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    The United States is the only country in the world to use legacy admissions. According to National Geographic, the reason for its foundation in the early twentieth century was an attempt to exclude Jewish people and other minorities from attending these highly esteemed schools. Today, legacy admissions disproportionately favor white applicants, perpetuating inequality.

    “If you come from a high-ranking background and have generations of your family [who went] to that specific school, that takes up a spot [from] someone else who could be more deserving that doesn’t have a legacy,” senior Pragya Sharma said.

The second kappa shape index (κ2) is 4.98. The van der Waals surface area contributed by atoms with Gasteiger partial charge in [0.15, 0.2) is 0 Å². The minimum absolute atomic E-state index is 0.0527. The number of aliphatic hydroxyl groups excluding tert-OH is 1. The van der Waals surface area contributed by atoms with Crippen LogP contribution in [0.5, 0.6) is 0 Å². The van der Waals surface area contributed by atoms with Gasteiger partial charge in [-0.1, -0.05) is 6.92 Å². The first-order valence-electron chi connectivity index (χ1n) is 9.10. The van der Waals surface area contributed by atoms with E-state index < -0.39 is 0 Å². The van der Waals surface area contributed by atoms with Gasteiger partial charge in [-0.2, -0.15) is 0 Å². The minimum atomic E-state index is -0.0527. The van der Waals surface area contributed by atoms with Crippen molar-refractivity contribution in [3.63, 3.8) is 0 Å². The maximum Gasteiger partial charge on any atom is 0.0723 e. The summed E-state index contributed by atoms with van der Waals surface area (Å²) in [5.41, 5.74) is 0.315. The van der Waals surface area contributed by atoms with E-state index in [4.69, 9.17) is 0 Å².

According to the New York Times, children of alumni are nearly four times more likely to receive that college acceptance letter than students with similar test scores. Giving advantages to these alumni guarantees the cycle of preference will continue for future generations.

    Supporters of legacy admissions often argue that alumni may cease donations to their alma mater if their child is not admitted. However, a study conducted by researchers Chad Coffman, Tara O’Neil and Brian Starr found no significant effect of legacy status on donation amounts. So if that’s not the reason, why do legacy admissions still exist?

    It is a tradition that is perceived as a way to honor alumni. However, this act of deception perpetuates the cycle of wealth to continue within the same